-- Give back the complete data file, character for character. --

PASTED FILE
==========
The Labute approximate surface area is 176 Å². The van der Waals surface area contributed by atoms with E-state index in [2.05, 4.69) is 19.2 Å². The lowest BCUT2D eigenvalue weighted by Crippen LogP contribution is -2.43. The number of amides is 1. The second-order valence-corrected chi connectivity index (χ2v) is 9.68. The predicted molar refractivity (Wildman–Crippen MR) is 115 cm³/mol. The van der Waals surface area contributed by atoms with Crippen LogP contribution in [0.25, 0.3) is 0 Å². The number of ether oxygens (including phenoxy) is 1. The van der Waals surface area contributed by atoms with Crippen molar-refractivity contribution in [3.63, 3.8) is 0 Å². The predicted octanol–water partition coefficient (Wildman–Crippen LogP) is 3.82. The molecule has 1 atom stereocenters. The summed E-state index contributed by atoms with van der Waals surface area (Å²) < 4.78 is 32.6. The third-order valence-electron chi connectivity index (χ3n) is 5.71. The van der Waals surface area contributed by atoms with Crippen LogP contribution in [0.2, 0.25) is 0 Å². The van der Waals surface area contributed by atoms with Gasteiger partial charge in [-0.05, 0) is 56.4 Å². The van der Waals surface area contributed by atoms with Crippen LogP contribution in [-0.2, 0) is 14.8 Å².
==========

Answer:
The Labute approximate surface area is 176 Å². The van der Waals surface area contributed by atoms with E-state index in [2.05, 4.69) is 19.2 Å². The lowest BCUT2D eigenvalue weighted by Crippen LogP contribution is -2.43. The number of amides is 1. The second-order valence-corrected chi connectivity index (χ2v) is 9.68. The predicted molar refractivity (Wildman–Crippen MR) is 115 cm³/mol. The van der Waals surface area contributed by atoms with Crippen LogP contribution in [0.25, 0.3) is 0 Å². The number of ether oxygens (including phenoxy) is 1. The van der Waals surface area contributed by atoms with Crippen molar-refractivity contribution in [3.63, 3.8) is 0 Å². The predicted octanol–water partition coefficient (Wildman–Crippen LogP) is 3.82. The molecule has 1 atom stereocenters. The summed E-state index contributed by atoms with van der Waals surface area (Å²) < 4.78 is 32.6. The third-order valence-electron chi connectivity index (χ3n) is 5.71. The van der Waals surface area contributed by atoms with Crippen LogP contribution in [0.2, 0.25) is 0 Å². The van der Waals surface area contributed by atoms with Gasteiger partial charge in [-0.05, 0) is 56.4 Å². The van der Waals surface area contributed by atoms with Crippen LogP contribution in [-0.2, 0) is 14.8 Å².